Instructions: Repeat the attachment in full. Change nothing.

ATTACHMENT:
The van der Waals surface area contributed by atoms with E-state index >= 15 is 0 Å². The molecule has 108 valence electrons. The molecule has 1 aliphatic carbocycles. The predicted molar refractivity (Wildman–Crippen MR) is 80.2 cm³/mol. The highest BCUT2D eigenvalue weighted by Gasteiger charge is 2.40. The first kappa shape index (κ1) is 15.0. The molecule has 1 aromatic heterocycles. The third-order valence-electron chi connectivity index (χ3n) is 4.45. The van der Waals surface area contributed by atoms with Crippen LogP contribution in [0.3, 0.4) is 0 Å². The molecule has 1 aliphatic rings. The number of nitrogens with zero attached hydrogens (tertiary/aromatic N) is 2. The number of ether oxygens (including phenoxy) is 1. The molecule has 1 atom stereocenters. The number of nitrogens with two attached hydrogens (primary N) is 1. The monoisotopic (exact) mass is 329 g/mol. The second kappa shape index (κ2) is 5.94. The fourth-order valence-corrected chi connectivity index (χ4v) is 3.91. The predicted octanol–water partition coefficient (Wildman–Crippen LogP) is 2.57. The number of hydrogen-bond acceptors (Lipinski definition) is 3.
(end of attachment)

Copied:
The van der Waals surface area contributed by atoms with E-state index >= 15 is 0 Å². The molecule has 108 valence electrons. The molecule has 1 aliphatic carbocycles. The predicted molar refractivity (Wildman–Crippen MR) is 80.2 cm³/mol. The highest BCUT2D eigenvalue weighted by Gasteiger charge is 2.40. The first kappa shape index (κ1) is 15.0. The molecule has 1 aromatic heterocycles. The third-order valence-electron chi connectivity index (χ3n) is 4.45. The van der Waals surface area contributed by atoms with Crippen LogP contribution in [0.3, 0.4) is 0 Å². The molecule has 1 aliphatic rings. The number of nitrogens with zero attached hydrogens (tertiary/aromatic N) is 2. The number of ether oxygens (including phenoxy) is 1. The molecule has 1 atom stereocenters. The number of nitrogens with two attached hydrogens (primary N) is 1. The monoisotopic (exact) mass is 329 g/mol. The second kappa shape index (κ2) is 5.94. The fourth-order valence-corrected chi connectivity index (χ4v) is 3.91. The predicted octanol–water partition coefficient (Wildman–Crippen LogP) is 2.57. The number of hydrogen-bond acceptors (Lipinski definition) is 3.